Humanitarian Response - HEA00097M

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  • Department: Health Sciences
  • Module co-ordinator: Dr. Jo Rose
  • Credit value: 20 credits
  • Credit level: M
  • Academic year of delivery: 2019-20

Module will run

Occurrence Teaching cycle
A Summer Term 2019-20

Module aims

This module will provide the opportunity for students to understand the differences between policy and practice in humanitarian responses where they will be able to develop new mechanisms and approaches to deal with these challenges.

This module introduces key concepts of humanitarian response in disasters and conflicts such as standards (Sphere Project), guidelines (Inter-Agency Standing Committee - IASC) and humanitarian accountability and quality management in food and nutrition, shelter, health and water, sanitation and hygiene (WASH). The students will receive the opportunity to explore, examine and understand different approaches to humanitarian responses (top-down, bottom-up, donor-driven) as well as to debate on the idea that affected communities are the first humanitarian responders.

Module learning outcomes

Subject content

  • Students will understand the challenges of delivering food and nutrition, health, shelter and water, sanitation and hygiene during and after disaster and conflicts.
  • Students will develop new mechanisms and approaches to deliver humanitarian responses in disasters and conflicts.
  • Students will develop a foundational understanding of monitoring and evaluating the impact, efficiency, effectiveness and relevance of humanitarian responses.

Academic and graduate skills

  • Students will learn skills to translate policy into practice as well as practice into policy in relation to humanitarian responses.
  • Students will critically analyse policy and practice documents on humanitarian responses.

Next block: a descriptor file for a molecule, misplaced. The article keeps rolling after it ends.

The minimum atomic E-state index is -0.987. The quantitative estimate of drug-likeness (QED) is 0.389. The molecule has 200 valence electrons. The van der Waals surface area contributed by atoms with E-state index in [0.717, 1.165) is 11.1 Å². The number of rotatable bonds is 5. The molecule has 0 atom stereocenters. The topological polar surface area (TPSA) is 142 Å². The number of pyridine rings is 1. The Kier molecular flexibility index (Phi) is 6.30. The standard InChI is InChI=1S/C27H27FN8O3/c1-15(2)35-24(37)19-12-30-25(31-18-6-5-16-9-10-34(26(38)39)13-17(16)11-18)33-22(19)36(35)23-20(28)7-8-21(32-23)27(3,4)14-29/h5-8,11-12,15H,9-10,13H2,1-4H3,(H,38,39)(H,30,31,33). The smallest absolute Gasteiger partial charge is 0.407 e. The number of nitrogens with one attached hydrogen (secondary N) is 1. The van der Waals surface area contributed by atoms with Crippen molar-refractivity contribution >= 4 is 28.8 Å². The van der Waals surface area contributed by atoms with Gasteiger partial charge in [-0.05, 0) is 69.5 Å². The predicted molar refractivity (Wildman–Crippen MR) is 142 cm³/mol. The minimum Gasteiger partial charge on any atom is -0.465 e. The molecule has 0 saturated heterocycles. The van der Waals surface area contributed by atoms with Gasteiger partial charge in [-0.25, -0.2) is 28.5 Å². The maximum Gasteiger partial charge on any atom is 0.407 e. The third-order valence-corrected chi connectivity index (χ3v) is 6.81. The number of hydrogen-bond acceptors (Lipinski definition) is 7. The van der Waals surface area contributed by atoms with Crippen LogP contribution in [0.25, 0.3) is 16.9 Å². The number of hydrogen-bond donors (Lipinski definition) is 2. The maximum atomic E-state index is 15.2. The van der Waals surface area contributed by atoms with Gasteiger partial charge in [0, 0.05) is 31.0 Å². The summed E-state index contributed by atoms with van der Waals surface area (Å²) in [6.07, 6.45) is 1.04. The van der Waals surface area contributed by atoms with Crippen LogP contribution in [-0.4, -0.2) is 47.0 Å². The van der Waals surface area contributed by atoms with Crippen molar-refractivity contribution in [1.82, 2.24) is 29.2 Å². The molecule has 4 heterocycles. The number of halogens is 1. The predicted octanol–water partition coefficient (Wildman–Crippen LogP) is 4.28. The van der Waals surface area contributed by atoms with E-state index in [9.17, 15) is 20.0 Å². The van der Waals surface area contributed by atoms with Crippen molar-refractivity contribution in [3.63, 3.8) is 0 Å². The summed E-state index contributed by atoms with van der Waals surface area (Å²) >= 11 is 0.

• Students will develop secondary data analysis skills.
  • Students will develop their communication and team work skills

Module content

This module will provide the opportunity for students to understand the differences between policy and practice in humanitarian responses where they will be able to develop new mechanisms and approaches to deal with these challenges.

The group work for this module will group 3-4 students that are working in the same region (to minimise time differences in communication) with a specific topic to develop a poster. The group will have to select a group lead to co-ordinate the activity as well as co-ordinate the technical support from the MIHA Team. This encourages the students to communicate with each other, to share knowledge and experiences as well as to establish a community of excellence. MIHA Teaching Team will facilitate these group activities and will assist the groups to establish ground rules and the smooth flow of information.

Assessment

Task Length % of module mark
Essay/coursework
4000 word group proposal
N/A 100

Special assessment rules

None

Reassessment

Task Length % of module mark
Essay/coursework
4000 word group proposal
N/A 100

Module feedback

Written feedback will be provided on the standard proforma within the timescale specified in the programme handbook.

Indicative reading

Derderian, K. (2013) Checklists up for a reality check: decades of debate on humanitarian standards. ALNAP.

Sphere (2011) Sphere Handbook: The core humanitarian standards. Sphere Project, Geneva.



The information on this page is indicative of the module that is currently on offer. The University is constantly exploring ways to enhance and improve its degree programmes and therefore reserves the right to make variations to the content and method of delivery of modules, and to discontinue modules, if such action is reasonably considered to be necessary by the University. Where appropriate, the University will notify and consult with affected students in advance about any changes that are required in line with the University's policy on the Approval of Modifications to Existing Taught Programmes of Study.